Finally, such missions should also have a long-term goal: to define substantial governance reforms. In this way, the missions of human rights observers could be an important link between the African Peace and Security Architecture and the African Governance Architecture.
Beyond the deployment of observers and action taken on the ground, the ratification of existing legal instruments is another yardstick to measure the AU’s commitment towards human rights. Seen from this perspective, the picture seems more nuanced.
Only the AU’s Constitutive Act has been ratified by all 54 member states. The African Charter on Human Rights has been ratified by 53 states, and 36 states have ratified the Maputo Protocol on the Rights of Women. The number is lower for the African Charter on Democracy, Elections and Governance, which has been ratified by 23 states – although 46 have signed it. To date, the protocol creating the African Court on Human and Peoples’ Rights has been ratified by 29 member states.
This low ratification rate limits the ability of the AU to respond effectively to crises. The AU Commission of Inquiry in South Sudan, for example, proposed a hybrid court; an ad hoc mechanism to try those responsible for crimes against humanity and war crimes. This was because the new African Court of Justice and Human Rights is not yet operational due to the lack of ratification, and South Sudan is not part of any AU instrument related specifically to human rights.
The AU must create incentive mechanisms to encourage states to ratify legal instruments. Any state wishing to be a member of the PSC, for example, could be required to have ratified at least two-thirds of the legal instruments relating to human rights. Such a requirement would give the AU legal leverage in managing crises.
Another challenge is the collective ability to deter violations of human rights. This means, among other issues, fighting impunity; notably among state officials. The AU might be at loggerheads with the International Criminal Court, but it still does not have an effective mechanism to try the perpetrators of violations of human rights, including state officials.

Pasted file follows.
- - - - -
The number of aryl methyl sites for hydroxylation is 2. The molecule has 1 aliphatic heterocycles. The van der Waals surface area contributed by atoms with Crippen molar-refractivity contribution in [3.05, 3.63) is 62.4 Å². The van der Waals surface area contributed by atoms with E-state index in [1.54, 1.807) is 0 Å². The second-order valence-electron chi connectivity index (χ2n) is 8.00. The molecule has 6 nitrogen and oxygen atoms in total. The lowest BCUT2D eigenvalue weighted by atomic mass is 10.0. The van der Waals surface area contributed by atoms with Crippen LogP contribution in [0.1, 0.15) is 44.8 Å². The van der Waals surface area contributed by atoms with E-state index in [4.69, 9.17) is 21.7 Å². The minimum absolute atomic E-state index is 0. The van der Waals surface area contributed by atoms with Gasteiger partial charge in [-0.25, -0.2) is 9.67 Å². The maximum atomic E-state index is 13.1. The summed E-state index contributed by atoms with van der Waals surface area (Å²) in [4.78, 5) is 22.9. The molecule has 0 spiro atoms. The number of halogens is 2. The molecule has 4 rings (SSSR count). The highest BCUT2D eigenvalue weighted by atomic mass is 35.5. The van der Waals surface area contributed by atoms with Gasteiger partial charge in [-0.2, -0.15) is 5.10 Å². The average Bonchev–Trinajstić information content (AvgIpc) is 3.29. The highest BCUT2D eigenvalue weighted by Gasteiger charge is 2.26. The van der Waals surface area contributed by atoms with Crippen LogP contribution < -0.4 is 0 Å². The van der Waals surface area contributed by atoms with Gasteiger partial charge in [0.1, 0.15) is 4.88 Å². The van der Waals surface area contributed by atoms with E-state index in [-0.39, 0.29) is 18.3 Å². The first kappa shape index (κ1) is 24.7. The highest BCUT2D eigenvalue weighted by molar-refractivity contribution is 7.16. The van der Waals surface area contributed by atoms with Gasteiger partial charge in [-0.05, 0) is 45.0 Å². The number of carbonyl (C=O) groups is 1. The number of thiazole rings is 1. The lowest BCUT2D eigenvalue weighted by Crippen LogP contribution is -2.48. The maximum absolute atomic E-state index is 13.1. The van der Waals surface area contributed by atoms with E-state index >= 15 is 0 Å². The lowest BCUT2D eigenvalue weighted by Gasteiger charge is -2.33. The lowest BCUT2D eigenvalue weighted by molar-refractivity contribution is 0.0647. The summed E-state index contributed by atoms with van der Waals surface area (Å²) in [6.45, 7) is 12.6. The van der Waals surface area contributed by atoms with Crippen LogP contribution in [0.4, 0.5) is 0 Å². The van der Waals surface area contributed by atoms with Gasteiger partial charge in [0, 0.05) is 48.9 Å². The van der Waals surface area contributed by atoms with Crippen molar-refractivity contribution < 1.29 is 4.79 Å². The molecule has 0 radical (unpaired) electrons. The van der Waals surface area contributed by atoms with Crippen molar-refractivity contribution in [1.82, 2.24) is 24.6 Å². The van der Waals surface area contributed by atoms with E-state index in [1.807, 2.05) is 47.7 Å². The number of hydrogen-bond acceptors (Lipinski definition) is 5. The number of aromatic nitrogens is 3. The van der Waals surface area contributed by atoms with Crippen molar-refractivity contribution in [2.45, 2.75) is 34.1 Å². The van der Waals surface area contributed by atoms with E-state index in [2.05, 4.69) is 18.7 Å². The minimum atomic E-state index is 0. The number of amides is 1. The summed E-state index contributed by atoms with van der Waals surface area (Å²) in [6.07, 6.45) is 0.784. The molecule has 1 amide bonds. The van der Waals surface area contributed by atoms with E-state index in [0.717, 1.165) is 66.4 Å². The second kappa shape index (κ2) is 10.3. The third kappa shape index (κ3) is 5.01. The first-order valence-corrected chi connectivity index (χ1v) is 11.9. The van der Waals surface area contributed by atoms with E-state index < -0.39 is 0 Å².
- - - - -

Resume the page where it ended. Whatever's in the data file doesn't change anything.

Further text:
Human rights are a core issue across various AU positions and bodies. These include the Department of Political Affairs; the Department of Social Affairs; the Directorate of Women, Gender and Development; the newly created Special Envoy for Women, Peace and Security; and the Special Rapporteur on the Rights of Women in the ACHPR. Streamlining these mechanisms would make it easier for member states to respond to their reporting obligations. It would also provide a focal point for the AU’s external partners.
The AU should consider three options. The first is creating the position of a Special Advisor on Human Rights, reporting to the AU Committee chairperson. Its mandate would include drafting a comprehensive strategy on human rights to be implemented by the existing actors and bodies.
In the same vein, the Commissioner of Political Affairs could be empowered to be in charge of all issues related to human rights, and the department renamed the Department of Political Affairs and Human Rights. This would reinforce an existing department that is already in charge of drafting a strategy on human rights.
Lastly, a new position – Commissioner for Human Rights – could be created, with an extended portfolio encompassing political and social rights, and the rights of women and children. The commissioner could define the AU strategy for human rights and be in charge of its implementation.
A longer version of this article was originally published by the PSC Report.